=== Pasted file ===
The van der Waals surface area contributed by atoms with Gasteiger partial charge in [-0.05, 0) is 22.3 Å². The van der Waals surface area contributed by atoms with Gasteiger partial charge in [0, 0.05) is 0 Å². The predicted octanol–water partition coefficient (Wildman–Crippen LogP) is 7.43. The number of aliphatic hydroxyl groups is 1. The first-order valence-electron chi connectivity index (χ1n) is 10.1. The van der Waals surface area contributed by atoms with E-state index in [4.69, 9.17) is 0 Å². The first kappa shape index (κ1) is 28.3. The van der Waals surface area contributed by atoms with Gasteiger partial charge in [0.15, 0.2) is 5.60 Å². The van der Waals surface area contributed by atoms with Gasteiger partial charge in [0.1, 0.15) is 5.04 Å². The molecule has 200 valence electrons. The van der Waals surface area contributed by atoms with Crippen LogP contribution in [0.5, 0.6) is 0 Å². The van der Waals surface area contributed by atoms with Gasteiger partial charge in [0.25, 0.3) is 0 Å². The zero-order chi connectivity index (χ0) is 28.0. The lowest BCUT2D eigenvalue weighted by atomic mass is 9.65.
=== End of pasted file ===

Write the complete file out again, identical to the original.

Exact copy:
The van der Waals surface area contributed by atoms with Gasteiger partial charge in [-0.05, 0) is 22.3 Å². The van der Waals surface area contributed by atoms with Gasteiger partial charge in [0, 0.05) is 0 Å². The predicted octanol–water partition coefficient (Wildman–Crippen LogP) is 7.43. The number of aliphatic hydroxyl groups is 1. The first-order valence-electron chi connectivity index (χ1n) is 10.1. The van der Waals surface area contributed by atoms with E-state index in [4.69, 9.17) is 0 Å². The first kappa shape index (κ1) is 28.3. The van der Waals surface area contributed by atoms with Gasteiger partial charge in [0.15, 0.2) is 5.60 Å². The van der Waals surface area contributed by atoms with Gasteiger partial charge in [0.1, 0.15) is 5.04 Å². The molecule has 200 valence electrons. The van der Waals surface area contributed by atoms with Crippen LogP contribution in [0.5, 0.6) is 0 Å². The van der Waals surface area contributed by atoms with Gasteiger partial charge in [0.25, 0.3) is 0 Å². The zero-order chi connectivity index (χ0) is 28.0. The lowest BCUT2D eigenvalue weighted by atomic mass is 9.65.